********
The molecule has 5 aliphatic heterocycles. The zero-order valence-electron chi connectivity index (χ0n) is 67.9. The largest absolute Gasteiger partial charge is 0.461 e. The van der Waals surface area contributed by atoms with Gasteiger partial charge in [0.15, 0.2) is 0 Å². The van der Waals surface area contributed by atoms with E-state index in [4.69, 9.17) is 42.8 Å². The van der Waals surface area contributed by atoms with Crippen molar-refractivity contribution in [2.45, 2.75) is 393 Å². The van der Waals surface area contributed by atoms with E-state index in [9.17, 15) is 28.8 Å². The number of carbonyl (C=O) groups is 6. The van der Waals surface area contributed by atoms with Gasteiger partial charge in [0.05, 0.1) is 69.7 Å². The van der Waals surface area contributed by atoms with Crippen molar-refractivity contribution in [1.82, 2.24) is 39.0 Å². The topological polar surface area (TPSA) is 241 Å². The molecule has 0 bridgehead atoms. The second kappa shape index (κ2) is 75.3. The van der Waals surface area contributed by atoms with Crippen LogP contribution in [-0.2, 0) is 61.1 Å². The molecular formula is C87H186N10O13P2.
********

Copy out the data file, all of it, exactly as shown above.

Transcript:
The molecule has 5 aliphatic heterocycles. The zero-order valence-electron chi connectivity index (χ0n) is 67.9. The largest absolute Gasteiger partial charge is 0.461 e. The van der Waals surface area contributed by atoms with Gasteiger partial charge in [0.15, 0.2) is 0 Å². The van der Waals surface area contributed by atoms with E-state index in [4.69, 9.17) is 42.8 Å². The van der Waals surface area contributed by atoms with Crippen molar-refractivity contribution in [2.45, 2.75) is 393 Å². The van der Waals surface area contributed by atoms with E-state index in [9.17, 15) is 28.8 Å². The number of carbonyl (C=O) groups is 6. The van der Waals surface area contributed by atoms with Gasteiger partial charge in [0.05, 0.1) is 69.7 Å². The van der Waals surface area contributed by atoms with Crippen molar-refractivity contribution in [1.82, 2.24) is 39.0 Å². The topological polar surface area (TPSA) is 241 Å². The molecule has 0 bridgehead atoms. The second kappa shape index (κ2) is 75.3. The van der Waals surface area contributed by atoms with Crippen LogP contribution in [-0.2, 0) is 61.1 Å². The molecular formula is C87H186N10O13P2.